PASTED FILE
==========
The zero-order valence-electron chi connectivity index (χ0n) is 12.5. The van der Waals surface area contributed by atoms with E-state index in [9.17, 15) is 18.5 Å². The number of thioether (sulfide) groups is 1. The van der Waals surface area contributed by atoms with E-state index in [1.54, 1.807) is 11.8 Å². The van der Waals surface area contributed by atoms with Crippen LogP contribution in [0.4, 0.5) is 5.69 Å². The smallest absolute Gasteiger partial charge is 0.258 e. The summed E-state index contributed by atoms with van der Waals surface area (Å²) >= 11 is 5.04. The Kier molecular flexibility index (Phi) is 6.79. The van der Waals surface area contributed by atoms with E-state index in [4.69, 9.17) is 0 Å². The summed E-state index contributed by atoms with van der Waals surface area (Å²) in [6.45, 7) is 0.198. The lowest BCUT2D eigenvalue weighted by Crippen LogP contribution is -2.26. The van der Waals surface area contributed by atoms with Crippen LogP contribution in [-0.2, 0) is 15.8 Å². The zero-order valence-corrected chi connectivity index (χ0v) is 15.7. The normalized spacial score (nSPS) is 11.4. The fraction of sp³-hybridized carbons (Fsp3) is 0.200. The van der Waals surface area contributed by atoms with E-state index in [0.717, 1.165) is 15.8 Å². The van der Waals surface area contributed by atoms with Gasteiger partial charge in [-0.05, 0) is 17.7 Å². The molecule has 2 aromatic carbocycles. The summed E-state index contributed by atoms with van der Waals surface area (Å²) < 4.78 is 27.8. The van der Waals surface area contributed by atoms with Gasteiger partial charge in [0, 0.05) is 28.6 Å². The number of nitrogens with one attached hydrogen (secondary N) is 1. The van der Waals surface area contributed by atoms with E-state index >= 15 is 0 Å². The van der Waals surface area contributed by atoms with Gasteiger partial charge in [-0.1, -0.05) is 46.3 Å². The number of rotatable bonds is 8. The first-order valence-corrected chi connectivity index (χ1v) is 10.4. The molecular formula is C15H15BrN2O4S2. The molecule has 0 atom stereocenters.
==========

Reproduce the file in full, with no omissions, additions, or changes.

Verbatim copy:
The zero-order valence-electron chi connectivity index (χ0n) is 12.5. The van der Waals surface area contributed by atoms with E-state index in [9.17, 15) is 18.5 Å². The number of thioether (sulfide) groups is 1. The van der Waals surface area contributed by atoms with E-state index in [1.54, 1.807) is 11.8 Å². The van der Waals surface area contributed by atoms with Crippen LogP contribution in [0.4, 0.5) is 5.69 Å². The smallest absolute Gasteiger partial charge is 0.258 e. The summed E-state index contributed by atoms with van der Waals surface area (Å²) >= 11 is 5.04. The Kier molecular flexibility index (Phi) is 6.79. The van der Waals surface area contributed by atoms with E-state index in [4.69, 9.17) is 0 Å². The summed E-state index contributed by atoms with van der Waals surface area (Å²) in [6.45, 7) is 0.198. The lowest BCUT2D eigenvalue weighted by Crippen LogP contribution is -2.26. The van der Waals surface area contributed by atoms with Crippen LogP contribution in [-0.2, 0) is 15.8 Å². The zero-order valence-corrected chi connectivity index (χ0v) is 15.7. The normalized spacial score (nSPS) is 11.4. The fraction of sp³-hybridized carbons (Fsp3) is 0.200. The van der Waals surface area contributed by atoms with E-state index in [0.717, 1.165) is 15.8 Å². The van der Waals surface area contributed by atoms with Gasteiger partial charge in [-0.05, 0) is 17.7 Å². The molecule has 2 aromatic carbocycles. The summed E-state index contributed by atoms with van der Waals surface area (Å²) < 4.78 is 27.8. The van der Waals surface area contributed by atoms with Gasteiger partial charge in [0, 0.05) is 28.6 Å². The number of nitrogens with one attached hydrogen (secondary N) is 1. The van der Waals surface area contributed by atoms with E-state index >= 15 is 0 Å². The van der Waals surface area contributed by atoms with Gasteiger partial charge in [-0.1, -0.05) is 46.3 Å². The number of rotatable bonds is 8. The first-order valence-corrected chi connectivity index (χ1v) is 10.4. The molecular formula is C15H15BrN2O4S2. The molecule has 0 atom stereocenters.